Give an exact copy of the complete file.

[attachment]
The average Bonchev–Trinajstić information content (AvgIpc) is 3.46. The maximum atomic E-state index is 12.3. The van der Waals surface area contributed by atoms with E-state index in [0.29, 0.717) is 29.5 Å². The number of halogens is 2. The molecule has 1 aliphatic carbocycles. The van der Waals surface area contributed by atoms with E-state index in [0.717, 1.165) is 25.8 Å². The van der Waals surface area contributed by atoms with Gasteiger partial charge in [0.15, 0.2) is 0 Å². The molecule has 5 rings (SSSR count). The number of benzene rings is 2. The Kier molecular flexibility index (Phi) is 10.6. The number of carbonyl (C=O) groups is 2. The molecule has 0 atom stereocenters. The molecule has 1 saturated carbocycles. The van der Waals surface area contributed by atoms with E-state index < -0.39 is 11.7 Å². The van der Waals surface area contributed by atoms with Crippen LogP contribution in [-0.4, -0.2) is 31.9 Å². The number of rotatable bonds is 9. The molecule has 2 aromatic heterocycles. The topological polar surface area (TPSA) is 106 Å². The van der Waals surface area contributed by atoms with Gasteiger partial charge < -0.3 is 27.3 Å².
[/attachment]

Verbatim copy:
The average Bonchev–Trinajstić information content (AvgIpc) is 3.46. The maximum atomic E-state index is 12.3. The van der Waals surface area contributed by atoms with E-state index in [0.29, 0.717) is 29.5 Å². The number of halogens is 2. The molecule has 1 aliphatic carbocycles. The van der Waals surface area contributed by atoms with E-state index in [0.717, 1.165) is 25.8 Å². The van der Waals surface area contributed by atoms with Gasteiger partial charge in [0.15, 0.2) is 0 Å². The molecule has 5 rings (SSSR count). The number of benzene rings is 2. The Kier molecular flexibility index (Phi) is 10.6. The number of carbonyl (C=O) groups is 2. The molecule has 0 atom stereocenters. The molecule has 1 saturated carbocycles. The van der Waals surface area contributed by atoms with E-state index < -0.39 is 11.7 Å². The van der Waals surface area contributed by atoms with Crippen LogP contribution in [-0.4, -0.2) is 31.9 Å². The number of rotatable bonds is 9. The molecule has 2 aromatic heterocycles. The topological polar surface area (TPSA) is 106 Å². The van der Waals surface area contributed by atoms with Gasteiger partial charge < -0.3 is 27.3 Å².